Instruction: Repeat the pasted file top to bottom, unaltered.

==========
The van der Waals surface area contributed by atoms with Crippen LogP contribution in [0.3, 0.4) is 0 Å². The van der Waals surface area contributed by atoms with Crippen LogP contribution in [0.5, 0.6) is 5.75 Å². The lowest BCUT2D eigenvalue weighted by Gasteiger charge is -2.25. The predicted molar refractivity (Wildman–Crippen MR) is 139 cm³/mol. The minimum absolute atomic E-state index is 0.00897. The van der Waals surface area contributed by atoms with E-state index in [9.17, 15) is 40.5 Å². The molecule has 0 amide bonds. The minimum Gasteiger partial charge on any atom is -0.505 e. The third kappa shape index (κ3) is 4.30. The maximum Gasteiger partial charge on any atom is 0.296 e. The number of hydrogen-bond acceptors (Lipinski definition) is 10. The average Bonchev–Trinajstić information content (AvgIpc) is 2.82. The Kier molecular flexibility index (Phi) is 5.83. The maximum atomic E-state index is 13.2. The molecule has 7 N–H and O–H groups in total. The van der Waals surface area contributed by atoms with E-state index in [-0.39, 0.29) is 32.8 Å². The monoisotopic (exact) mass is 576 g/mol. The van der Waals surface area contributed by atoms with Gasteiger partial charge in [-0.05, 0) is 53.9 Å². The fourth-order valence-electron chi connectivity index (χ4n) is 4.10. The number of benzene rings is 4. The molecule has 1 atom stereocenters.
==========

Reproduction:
The van der Waals surface area contributed by atoms with Crippen LogP contribution in [0.3, 0.4) is 0 Å². The van der Waals surface area contributed by atoms with Crippen LogP contribution in [0.5, 0.6) is 5.75 Å². The lowest BCUT2D eigenvalue weighted by Gasteiger charge is -2.25. The predicted molar refractivity (Wildman–Crippen MR) is 139 cm³/mol. The minimum absolute atomic E-state index is 0.00897. The van der Waals surface area contributed by atoms with E-state index in [9.17, 15) is 40.5 Å². The molecule has 0 amide bonds. The minimum Gasteiger partial charge on any atom is -0.505 e. The third kappa shape index (κ3) is 4.30. The maximum Gasteiger partial charge on any atom is 0.296 e. The number of hydrogen-bond acceptors (Lipinski definition) is 10. The average Bonchev–Trinajstić information content (AvgIpc) is 2.82. The Kier molecular flexibility index (Phi) is 5.83. The maximum atomic E-state index is 13.2. The molecule has 7 N–H and O–H groups in total. The van der Waals surface area contributed by atoms with E-state index in [-0.39, 0.29) is 32.8 Å². The monoisotopic (exact) mass is 576 g/mol. The van der Waals surface area contributed by atoms with Gasteiger partial charge in [-0.05, 0) is 53.9 Å². The fourth-order valence-electron chi connectivity index (χ4n) is 4.10. The number of benzene rings is 4. The molecule has 1 atom stereocenters.